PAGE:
The Washington Post

Five things to know about the House’s fiscal cliff vote

Late Tuesday night, the House passed the Senate's fiscal cliff deal, 257 to 167, moving it to the president's desk. Here are five things worth noting about the vote:

1) The bill passed with more than twice as many Democratic votes as Republican ones: 172 Democrats and 85 Republicans voted for the bill. Only 16 Democrats joined the 151 Republicans who voted against it. 

2) Top Republicans were split on the vote: House Leader Eric Cantor, the second-ranking Republican, and Majority Whip Kevin McCarthy (R-Calif.) both voted against the bill, splitting with Speaker John Boehner and House Budget Chair Paul Ryan, who voted for it.

3) A few leading Democrats voted against it as well: Rep. Xavier Becerra (D-Calif.), vice-chair of the House Democratic Caucus, was among the few Democrats to vote against the bill, along with some other progressives (Rep. Rosa DeLauro (D-Conn.), Rep. Pete DeFazio (D-Ore.) and a few remaining Blue Dogs (Rep. Mike McIntyre (D-N.C.), Rep. Jim Matheson (D-Utah). 

4) The GOP defense of the bill is that it's a historic tax cut. The Democrat one is that it makes the tax code more progressive. In the final remarks on the floor before the vote was cast, House Ways and Means Chair Dave Camp (D-Mich.) declared that the bill "is the largest tax cut in American history," stressing that these changes would be "permanent tax provisions" (The original Bush tax cuts had a 10-year sunset period). On the other side, Rep. Jim Clyburn (D-S.C.) praised the bill's "elements of fairness" in his remarks before the vote. "This bill protects the middle class and working people with a more progressive tax code than we've had for a very long time," he said.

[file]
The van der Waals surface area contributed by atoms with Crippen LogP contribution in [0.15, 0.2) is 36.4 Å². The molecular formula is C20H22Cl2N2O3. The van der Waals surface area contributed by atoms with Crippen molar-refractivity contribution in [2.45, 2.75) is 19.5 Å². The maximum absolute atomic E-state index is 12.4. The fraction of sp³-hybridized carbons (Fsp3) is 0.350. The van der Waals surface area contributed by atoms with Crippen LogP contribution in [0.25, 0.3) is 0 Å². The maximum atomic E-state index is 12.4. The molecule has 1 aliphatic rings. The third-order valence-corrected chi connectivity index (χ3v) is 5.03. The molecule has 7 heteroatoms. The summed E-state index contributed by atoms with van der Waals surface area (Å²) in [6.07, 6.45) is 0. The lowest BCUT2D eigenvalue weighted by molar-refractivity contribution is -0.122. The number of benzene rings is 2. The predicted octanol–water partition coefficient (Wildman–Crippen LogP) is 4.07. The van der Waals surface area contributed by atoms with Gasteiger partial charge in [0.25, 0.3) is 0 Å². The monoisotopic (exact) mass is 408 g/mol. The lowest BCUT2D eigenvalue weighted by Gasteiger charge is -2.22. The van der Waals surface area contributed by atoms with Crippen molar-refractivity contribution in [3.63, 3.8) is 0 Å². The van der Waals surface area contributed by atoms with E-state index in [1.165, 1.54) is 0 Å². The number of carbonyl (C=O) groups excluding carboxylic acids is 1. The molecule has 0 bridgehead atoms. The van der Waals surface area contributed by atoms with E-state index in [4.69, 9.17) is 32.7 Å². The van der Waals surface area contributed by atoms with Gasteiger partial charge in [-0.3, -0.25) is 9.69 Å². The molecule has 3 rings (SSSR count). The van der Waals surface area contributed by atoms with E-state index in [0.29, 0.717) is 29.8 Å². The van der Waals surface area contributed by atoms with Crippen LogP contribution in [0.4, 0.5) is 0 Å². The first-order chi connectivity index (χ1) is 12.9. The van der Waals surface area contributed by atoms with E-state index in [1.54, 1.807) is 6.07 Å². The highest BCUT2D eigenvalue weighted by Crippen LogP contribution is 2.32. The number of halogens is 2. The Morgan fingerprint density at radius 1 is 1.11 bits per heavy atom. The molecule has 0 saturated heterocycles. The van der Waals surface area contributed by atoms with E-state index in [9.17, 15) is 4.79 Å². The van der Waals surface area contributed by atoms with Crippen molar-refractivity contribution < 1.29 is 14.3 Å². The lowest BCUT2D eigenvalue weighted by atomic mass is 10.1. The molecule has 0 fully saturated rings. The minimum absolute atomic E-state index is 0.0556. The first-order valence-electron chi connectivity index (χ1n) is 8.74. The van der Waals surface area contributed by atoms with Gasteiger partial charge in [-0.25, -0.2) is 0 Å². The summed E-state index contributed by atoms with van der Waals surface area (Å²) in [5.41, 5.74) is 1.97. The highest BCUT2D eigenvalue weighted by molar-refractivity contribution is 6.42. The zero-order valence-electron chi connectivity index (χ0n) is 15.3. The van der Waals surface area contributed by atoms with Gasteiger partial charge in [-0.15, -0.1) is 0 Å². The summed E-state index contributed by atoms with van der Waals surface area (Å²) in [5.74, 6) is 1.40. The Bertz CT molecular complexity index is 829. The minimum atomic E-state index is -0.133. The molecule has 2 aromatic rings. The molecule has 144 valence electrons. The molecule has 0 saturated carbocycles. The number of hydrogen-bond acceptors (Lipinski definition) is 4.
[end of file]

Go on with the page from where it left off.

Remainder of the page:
5) The bill sets up another fiscal fight two months from now: It suspends the sequester for only two months and doesn't address the debt ceiling, which means there will be another budget deadline looming come late February. 

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